“Health Care and Cinema”
August 24th, 2009
In its first season, Nurse Jackie has struggled to come to terms with what show, precisely, it wants to be. This is not to say that the result of this identity crisis has been an unentertaining piece of television, as in many ways the show’s tonal inconsistency is intricately linked with the central character’s struggle to live two different lives. But the show has certainly been strongest when both its comedy and its drama have felt more intricately linked with something emotional and human about these characters. The reason most viewers (that I know) have gravitated towards Zoey is not only that she’s hilarious, but also because that humour derives from clearly drawn character traits that are realistic in their neuroses, and that don’t feel forced in the context of the series structure.
Which is why I have nothing but reservations about the show’s trajectory having seen the first season finale, where it seems as if the show veers into an entirely different and fundamentally wrong direction that creates a cliffhanger which feels sensationalist to a point that robs the show of its dramatic impact. Showtime’s Weeds has been doing these types of finales for years, but in that show Nancy Botwin was over her head in early seasons running into situations that spiral out of control as a result of both her own decisions and circumstances far outside of her control. However, in that instance, the dire consequences feel like they are part of the show’s drug trade universe, both logical in terms of the show’s structure and indicative of someone who is new to this world.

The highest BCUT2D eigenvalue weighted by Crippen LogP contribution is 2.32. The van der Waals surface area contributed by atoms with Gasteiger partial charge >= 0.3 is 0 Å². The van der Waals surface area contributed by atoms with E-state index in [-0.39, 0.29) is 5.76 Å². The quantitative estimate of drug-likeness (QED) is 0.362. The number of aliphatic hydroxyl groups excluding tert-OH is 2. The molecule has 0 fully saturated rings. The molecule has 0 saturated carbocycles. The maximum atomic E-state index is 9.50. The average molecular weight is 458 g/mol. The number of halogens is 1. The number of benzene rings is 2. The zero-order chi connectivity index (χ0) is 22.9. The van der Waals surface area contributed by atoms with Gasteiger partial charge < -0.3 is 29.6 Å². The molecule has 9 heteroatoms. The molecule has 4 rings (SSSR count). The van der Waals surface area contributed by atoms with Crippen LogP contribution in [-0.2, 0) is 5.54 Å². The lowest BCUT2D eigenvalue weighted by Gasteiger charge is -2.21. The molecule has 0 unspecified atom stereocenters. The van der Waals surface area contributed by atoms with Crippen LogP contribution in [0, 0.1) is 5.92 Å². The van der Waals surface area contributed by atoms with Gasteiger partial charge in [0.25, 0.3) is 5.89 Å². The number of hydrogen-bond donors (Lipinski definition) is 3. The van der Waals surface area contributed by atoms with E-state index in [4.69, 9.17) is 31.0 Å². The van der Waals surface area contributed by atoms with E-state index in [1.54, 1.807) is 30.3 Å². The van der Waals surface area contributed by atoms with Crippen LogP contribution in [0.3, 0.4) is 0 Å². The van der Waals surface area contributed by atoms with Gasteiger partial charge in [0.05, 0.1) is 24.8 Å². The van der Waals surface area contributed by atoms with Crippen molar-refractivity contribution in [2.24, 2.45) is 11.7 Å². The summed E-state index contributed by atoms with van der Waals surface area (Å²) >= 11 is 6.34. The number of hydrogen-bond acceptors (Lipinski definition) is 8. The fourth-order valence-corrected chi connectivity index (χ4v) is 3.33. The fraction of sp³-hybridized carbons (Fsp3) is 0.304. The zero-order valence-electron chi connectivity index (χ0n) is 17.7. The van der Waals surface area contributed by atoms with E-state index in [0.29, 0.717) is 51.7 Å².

However, Jackie is not new to the world of adultery, or drug addiction. Her flaws are not new or sudden, but rather longstanding questions that she has simply been ignoring or eliding for the past number of years. Her life is a web of lies, certainly, and we saw two weeks ago that she is willing to cause herself more pain in order to maintain her facade. However, the way the finale portrays the unraveling of that world makes it seem as if Jackie hasn’t thought about this moment, and that the reality of it would drive her not only to turn her back on the people around her but also to fall apart personally and professionally.
Where the finale goes wrong is that all of this takes place with either cheap dramatic shorthand or through oddly placed character emphasis, resulting in a contrived and forced cliffhanger akin to Weeds’ surreality as opposed to this show’s more grounded humanity.